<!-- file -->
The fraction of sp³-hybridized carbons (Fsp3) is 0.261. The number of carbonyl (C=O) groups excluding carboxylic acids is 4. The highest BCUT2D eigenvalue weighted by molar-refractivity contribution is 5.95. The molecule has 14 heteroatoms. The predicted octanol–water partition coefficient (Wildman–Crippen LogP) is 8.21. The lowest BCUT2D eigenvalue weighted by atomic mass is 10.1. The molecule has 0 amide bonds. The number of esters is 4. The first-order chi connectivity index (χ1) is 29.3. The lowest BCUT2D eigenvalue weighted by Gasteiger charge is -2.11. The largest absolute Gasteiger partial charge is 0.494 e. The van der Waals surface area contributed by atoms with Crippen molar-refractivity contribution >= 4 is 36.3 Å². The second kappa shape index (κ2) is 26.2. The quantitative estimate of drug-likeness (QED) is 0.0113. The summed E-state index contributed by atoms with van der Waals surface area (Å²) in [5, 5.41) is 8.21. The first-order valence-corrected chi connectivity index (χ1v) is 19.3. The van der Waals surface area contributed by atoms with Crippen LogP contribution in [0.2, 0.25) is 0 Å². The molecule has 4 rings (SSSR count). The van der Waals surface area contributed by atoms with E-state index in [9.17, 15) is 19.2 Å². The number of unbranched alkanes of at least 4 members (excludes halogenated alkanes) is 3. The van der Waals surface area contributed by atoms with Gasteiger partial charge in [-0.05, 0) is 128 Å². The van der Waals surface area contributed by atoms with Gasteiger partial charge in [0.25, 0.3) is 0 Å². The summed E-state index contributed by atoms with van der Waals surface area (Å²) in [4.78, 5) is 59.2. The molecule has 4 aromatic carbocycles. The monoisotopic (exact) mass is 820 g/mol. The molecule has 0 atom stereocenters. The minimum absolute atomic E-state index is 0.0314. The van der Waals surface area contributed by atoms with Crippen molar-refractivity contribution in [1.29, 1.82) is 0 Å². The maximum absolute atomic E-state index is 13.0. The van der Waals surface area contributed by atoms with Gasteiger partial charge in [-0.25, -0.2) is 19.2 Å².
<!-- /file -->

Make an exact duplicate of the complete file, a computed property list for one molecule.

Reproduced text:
The fraction of sp³-hybridized carbons (Fsp3) is 0.261. The number of carbonyl (C=O) groups excluding carboxylic acids is 4. The highest BCUT2D eigenvalue weighted by molar-refractivity contribution is 5.95. The molecule has 14 heteroatoms. The predicted octanol–water partition coefficient (Wildman–Crippen LogP) is 8.21. The lowest BCUT2D eigenvalue weighted by atomic mass is 10.1. The molecule has 0 amide bonds. The number of esters is 4. The first-order chi connectivity index (χ1) is 29.3. The lowest BCUT2D eigenvalue weighted by Gasteiger charge is -2.11. The largest absolute Gasteiger partial charge is 0.494 e. The van der Waals surface area contributed by atoms with Crippen molar-refractivity contribution >= 4 is 36.3 Å². The second kappa shape index (κ2) is 26.2. The quantitative estimate of drug-likeness (QED) is 0.0113. The summed E-state index contributed by atoms with van der Waals surface area (Å²) in [5, 5.41) is 8.21. The first-order valence-corrected chi connectivity index (χ1v) is 19.3. The van der Waals surface area contributed by atoms with Crippen LogP contribution in [0.2, 0.25) is 0 Å². The molecule has 4 rings (SSSR count). The van der Waals surface area contributed by atoms with E-state index in [9.17, 15) is 19.2 Å². The number of unbranched alkanes of at least 4 members (excludes halogenated alkanes) is 3. The van der Waals surface area contributed by atoms with Gasteiger partial charge in [-0.05, 0) is 128 Å². The van der Waals surface area contributed by atoms with Gasteiger partial charge in [0.25, 0.3) is 0 Å². The summed E-state index contributed by atoms with van der Waals surface area (Å²) in [4.78, 5) is 59.2. The molecule has 4 aromatic carbocycles. The monoisotopic (exact) mass is 820 g/mol. The molecule has 0 atom stereocenters. The minimum absolute atomic E-state index is 0.0314. The van der Waals surface area contributed by atoms with Crippen molar-refractivity contribution in [1.29, 1.82) is 0 Å². The maximum absolute atomic E-state index is 13.0. The van der Waals surface area contributed by atoms with Gasteiger partial charge in [-0.25, -0.2) is 19.2 Å².